Osteochondrosis

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osteochondrosis

[‚äs·tē·ō‚kän′drō·səs]
(medicine)
A disease characterized by avascular necrosis of ossification centers followed by regeneration. Also known as Calvé's disease; Kienböck's disease; Köhler's disease; Osgood-Schlatter disease; Scheuermann's disease.
McGraw-Hill Dictionary of Scientific & Technical Terms, 6E, Copyright © 2003 by The McGraw-Hill Companies, Inc.
The following article is from The Great Soviet Encyclopedia (1979). It might be outdated or ideologically biased.

Osteochondrosis

 

any one of a group of primarily inflammatory diseases of the subcartilaginous portions of long tubular bones and apophyses of short bones of the skeleton that result from specific suppurative infections, for example, tuberculosis, or—less commonly—nonspecific suppurative infections of bones and joints. Osteochondrosis can be provoked by colds and microtraumas caused by physical overexertion. In severe cases, all the bones and joints may be affected. Noninflammatory changes in bones and joints can also be classified as osteochondroses.

The clinical symptoms of osteochondrosis are pain and limited movements in the affected joints. The disease can be detected by roentgenographic examination, but no specific treatment exists. Rest and immobilization in a functionally correct position serve to prevent bone deformities, while the pain can be diminished by heat applications and treatment in a health resort.

The Great Soviet Encyclopedia, 3rd Edition (1970-1979). © 2010 The Gale Group, Inc. All rights reserved.
References in periodicals archive ?
The clinical characteristics of spontaneous osteonecrosis of the MT have not been well described and are poorly understood.
Conclusion: Line to line technique is more successful technique for initial rigid stability in cementless total hip arthroplasty (THA) for Osteonecrosis of femoral head (ONFH) in our setting.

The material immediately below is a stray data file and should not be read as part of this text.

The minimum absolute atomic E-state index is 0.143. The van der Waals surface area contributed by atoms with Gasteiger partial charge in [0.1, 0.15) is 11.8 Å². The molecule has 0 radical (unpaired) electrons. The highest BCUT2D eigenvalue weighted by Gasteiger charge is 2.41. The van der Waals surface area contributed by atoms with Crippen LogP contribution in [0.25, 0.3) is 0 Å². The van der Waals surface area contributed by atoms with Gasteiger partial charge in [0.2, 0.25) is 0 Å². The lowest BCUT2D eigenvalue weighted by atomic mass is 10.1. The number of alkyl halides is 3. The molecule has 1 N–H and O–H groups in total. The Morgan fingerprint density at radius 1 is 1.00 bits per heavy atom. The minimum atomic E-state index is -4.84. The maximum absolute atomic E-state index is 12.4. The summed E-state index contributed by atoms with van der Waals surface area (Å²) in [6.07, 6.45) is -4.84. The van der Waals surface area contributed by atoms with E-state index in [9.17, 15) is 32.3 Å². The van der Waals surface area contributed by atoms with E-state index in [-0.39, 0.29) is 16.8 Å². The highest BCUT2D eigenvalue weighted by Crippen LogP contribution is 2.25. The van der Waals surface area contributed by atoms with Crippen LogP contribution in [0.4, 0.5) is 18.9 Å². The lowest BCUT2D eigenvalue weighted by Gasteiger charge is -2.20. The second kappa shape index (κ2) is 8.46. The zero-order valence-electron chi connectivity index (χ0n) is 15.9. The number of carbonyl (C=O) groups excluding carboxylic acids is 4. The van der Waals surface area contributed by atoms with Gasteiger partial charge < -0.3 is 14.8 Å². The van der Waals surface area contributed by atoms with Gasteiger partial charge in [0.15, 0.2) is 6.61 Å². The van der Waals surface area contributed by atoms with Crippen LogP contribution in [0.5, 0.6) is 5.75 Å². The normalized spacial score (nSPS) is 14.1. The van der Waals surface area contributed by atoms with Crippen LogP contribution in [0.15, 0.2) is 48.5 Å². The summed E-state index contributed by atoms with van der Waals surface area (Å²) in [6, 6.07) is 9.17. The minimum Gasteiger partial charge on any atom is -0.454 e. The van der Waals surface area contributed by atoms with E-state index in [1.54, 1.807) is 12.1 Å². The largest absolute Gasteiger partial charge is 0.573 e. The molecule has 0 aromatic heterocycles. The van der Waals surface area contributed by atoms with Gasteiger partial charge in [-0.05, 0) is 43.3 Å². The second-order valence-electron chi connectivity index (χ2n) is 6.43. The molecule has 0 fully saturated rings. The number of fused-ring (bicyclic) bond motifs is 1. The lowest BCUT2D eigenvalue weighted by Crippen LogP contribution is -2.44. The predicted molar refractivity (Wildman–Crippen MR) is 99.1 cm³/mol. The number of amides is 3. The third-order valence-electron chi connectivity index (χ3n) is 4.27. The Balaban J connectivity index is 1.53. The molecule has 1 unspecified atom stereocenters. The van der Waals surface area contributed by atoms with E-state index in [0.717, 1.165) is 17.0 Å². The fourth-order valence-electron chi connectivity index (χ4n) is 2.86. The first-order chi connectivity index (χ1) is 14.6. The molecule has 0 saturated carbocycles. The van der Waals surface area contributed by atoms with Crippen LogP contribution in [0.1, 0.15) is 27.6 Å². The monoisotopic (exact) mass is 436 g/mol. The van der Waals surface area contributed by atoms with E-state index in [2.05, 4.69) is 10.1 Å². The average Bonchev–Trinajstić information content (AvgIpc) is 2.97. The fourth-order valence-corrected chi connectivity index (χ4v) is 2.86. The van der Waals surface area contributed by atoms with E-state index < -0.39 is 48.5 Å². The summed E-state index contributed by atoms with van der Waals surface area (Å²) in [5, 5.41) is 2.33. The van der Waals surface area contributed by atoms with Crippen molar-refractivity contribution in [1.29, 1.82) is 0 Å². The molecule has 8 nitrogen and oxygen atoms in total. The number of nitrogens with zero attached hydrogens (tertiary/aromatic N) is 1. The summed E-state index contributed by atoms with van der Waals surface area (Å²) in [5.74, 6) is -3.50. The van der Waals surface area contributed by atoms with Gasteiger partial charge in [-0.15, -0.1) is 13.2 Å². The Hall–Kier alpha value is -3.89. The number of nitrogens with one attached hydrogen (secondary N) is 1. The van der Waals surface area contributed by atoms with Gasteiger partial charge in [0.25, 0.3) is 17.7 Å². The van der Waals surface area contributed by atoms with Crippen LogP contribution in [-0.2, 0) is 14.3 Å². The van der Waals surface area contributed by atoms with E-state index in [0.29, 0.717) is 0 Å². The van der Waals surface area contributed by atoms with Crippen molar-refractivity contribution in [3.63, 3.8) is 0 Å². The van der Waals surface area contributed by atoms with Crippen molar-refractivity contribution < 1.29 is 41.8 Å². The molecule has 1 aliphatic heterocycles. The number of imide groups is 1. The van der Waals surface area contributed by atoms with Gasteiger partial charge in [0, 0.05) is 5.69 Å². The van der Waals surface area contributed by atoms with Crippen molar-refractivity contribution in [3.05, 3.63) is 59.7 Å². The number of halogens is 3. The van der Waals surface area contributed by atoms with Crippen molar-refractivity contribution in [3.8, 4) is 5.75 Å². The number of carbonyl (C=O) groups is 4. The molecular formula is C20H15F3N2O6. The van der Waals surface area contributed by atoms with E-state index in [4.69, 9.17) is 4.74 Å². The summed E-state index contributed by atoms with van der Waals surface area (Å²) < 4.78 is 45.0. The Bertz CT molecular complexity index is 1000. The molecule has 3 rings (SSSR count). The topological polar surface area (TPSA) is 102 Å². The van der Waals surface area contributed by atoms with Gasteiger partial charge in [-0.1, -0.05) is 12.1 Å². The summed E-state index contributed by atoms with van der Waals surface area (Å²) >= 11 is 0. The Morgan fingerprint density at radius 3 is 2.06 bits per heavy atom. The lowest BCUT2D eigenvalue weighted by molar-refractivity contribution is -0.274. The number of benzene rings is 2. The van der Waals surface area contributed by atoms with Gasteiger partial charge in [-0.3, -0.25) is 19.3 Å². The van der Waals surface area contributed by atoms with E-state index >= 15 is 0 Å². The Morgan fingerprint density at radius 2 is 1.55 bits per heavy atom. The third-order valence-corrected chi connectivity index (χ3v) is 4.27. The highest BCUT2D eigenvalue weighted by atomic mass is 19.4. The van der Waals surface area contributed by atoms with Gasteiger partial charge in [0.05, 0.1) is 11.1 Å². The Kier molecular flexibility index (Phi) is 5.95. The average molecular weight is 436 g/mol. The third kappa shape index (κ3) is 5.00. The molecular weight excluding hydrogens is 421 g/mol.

Incidence of osteonecrosis associated with corticosteroid therapy among different underlying diseases: prospective MRI study.
Lane, "Current concepts on osteonecrosis of the femoral head," World Journal of Orthopedics, vol.
Gao, "Vitamin K2 prevents glucocorticoid-induced osteonecrosis of the femoral head in rats," International Journal of Biological Sciences, vol.
Radiographs of other joints including the hip, knee, and shoulder revealed no osteonecrosis. Dual-energy X-ray absorptiometry measurements showed that the bone mass was 82% of young adult mean (YAM) in the lumbar spine and 81% of the YAM in the femoral neck without any use of drugs affecting bone metabolism, which did not meet the criteria for osteoporosis.
Transtrochanteric rotational osteotomy of the femoral head for the treatment of osteonecrosis. Follow-up statistics.
Introduction: Osteonecrosis is an ischemic pathologic process associated with a number of conditions affecting a range of age groups.
There is only one published report about osteonecrosis in NBD.
Osteonecrosis (ON), which involves the physiological remodeling of bone tissues [1], is thought to be caused by interruptions in blood flow, a decline in the function/number of osteoprogenitor cells, and apoptosis of the osteocytes [2-10].
Nontraumatic osteonecrosis of the femoral head (ONFH), also known as avascular necrosis, is a refractory and progressive disease that commonly affects young patients and has a poorly understood etiology and pathogenesis [1].